• Enough metal "Z flashing" to extend all the way around your house between the foundation and the siding (Fig 4.1). "Flashing" is a metal strip, ordered from any sheet metal shop, which extends from the siding over the insulation to protect it from moisture.
    Figure 4.1
  • Cement board to cover the insulation as a fire retardant.


For Interior Perimeter Insulation, You'll Also Need:
  • Enough 1 x 2 wood strips to extend along the entire perimeter of the foundation walls.


With Loose-Fill Insulation Installed Under The Floor, You'll Need:
  • Enough fiberboard sheathing with a permeability of 10 perms or more to cover the under-floor area and hold the insulation in place.


Tools and Equipment:
  • Hammer and hot-dipped galvanized roofing nails
  • Duct tape
  • Staple gun and rust-resistant steel divergent point of modified divergent point staples
  • Mastic


Under-floor Insulation
Figure 4.2 a-e, shows where to insulate your floor for different types of constructions. As shown in Fig. 4.2a, you should not insulate floors over heated basements. Instead, insulate the basement walls by following the instructions for Walls, Section VI.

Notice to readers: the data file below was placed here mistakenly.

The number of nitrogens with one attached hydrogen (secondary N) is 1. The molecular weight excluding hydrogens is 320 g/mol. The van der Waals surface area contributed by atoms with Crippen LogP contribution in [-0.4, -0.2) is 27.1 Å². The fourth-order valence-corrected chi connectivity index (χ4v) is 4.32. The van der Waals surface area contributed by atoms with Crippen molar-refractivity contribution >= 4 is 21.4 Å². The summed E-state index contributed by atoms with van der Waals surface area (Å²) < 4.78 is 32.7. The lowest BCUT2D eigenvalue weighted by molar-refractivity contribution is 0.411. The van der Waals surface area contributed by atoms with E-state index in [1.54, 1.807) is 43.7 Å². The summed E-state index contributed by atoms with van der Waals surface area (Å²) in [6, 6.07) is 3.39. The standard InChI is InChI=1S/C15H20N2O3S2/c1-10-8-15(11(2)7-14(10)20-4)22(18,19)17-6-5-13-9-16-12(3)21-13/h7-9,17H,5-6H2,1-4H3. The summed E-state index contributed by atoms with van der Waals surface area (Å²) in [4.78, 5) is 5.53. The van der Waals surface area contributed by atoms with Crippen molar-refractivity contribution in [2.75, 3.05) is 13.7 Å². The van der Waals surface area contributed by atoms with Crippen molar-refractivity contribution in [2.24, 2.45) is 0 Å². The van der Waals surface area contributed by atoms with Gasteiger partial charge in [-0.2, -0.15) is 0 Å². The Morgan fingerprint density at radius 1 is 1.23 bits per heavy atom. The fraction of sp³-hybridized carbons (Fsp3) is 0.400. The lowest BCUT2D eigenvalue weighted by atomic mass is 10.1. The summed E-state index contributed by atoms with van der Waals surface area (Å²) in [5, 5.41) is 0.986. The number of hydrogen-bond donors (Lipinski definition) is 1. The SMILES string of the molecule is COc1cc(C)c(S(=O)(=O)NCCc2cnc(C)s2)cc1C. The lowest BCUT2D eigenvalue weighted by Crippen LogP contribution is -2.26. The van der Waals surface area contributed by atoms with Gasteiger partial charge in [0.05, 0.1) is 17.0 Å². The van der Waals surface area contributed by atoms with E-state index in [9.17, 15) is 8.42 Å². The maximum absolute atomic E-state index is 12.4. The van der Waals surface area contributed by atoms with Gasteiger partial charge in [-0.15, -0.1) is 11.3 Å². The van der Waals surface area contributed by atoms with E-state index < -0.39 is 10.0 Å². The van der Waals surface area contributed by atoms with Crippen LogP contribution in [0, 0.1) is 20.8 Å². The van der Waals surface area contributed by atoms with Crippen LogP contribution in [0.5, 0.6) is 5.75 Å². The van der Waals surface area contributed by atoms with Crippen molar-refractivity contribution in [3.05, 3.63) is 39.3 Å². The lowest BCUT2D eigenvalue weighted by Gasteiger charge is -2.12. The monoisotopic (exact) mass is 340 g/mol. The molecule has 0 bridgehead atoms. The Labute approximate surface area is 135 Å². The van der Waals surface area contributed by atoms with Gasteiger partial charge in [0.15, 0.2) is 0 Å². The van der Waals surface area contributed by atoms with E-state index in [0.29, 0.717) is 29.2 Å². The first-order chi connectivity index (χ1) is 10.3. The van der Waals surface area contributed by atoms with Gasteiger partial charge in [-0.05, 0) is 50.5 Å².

Figure 4.2 a-e
Batt insulation can be installed over a crawl space by supporting it either with wire or nylon twine laced between the floor joists or with wood lath nailed or stapled into place. The insulation shall be installed so that it is in contact with the subfloor.

Chicken wire is nailed or stapled onto the joist. Work with one width at a time, nailing into place every 12 inches. (Fig. 4.3)

Figure 4.3
Nylon twine is stapled to joists every 12 inches and laced into a "shoelace" pattern (Fig. 4.4).

Figure 4.4
Wire is attached with staples or nails every 12 inches and laced in a zigzag pattern (Fig. 4.5).

Figure 4.5
Wire hangers specially formed to support under-floor insulation can be stuck into the floor joists every 18 inches (Fig 4.6). The points on each end of the hangers must penetrate the joists by at least ¾ inch.

Figure 4.6
Wood lath is nailed or stapled to the bottoms of beams or joists every 12-18 inches (Fig. 4.7).

Figure 4.7
Loose fill insulation can be installed under floors using fiberboard sheathing attached to the bottom of the joists every 6 inches with stainless steel staples (Fig. 4.8). Insulation can then be blown in over the sheathing.

Figure 4.8
Push the insulation into place over the supports (chicken wire, twine, wire, or wood lath) with the vapor barrier facing away from you, against the subfloor as shown in Figures 4.3 through 4.7. Do not compress the insulation at any point, or you will lessen its insulating ability.

Fit batts securely against each other. Repeat the process until the entire floor is insulated.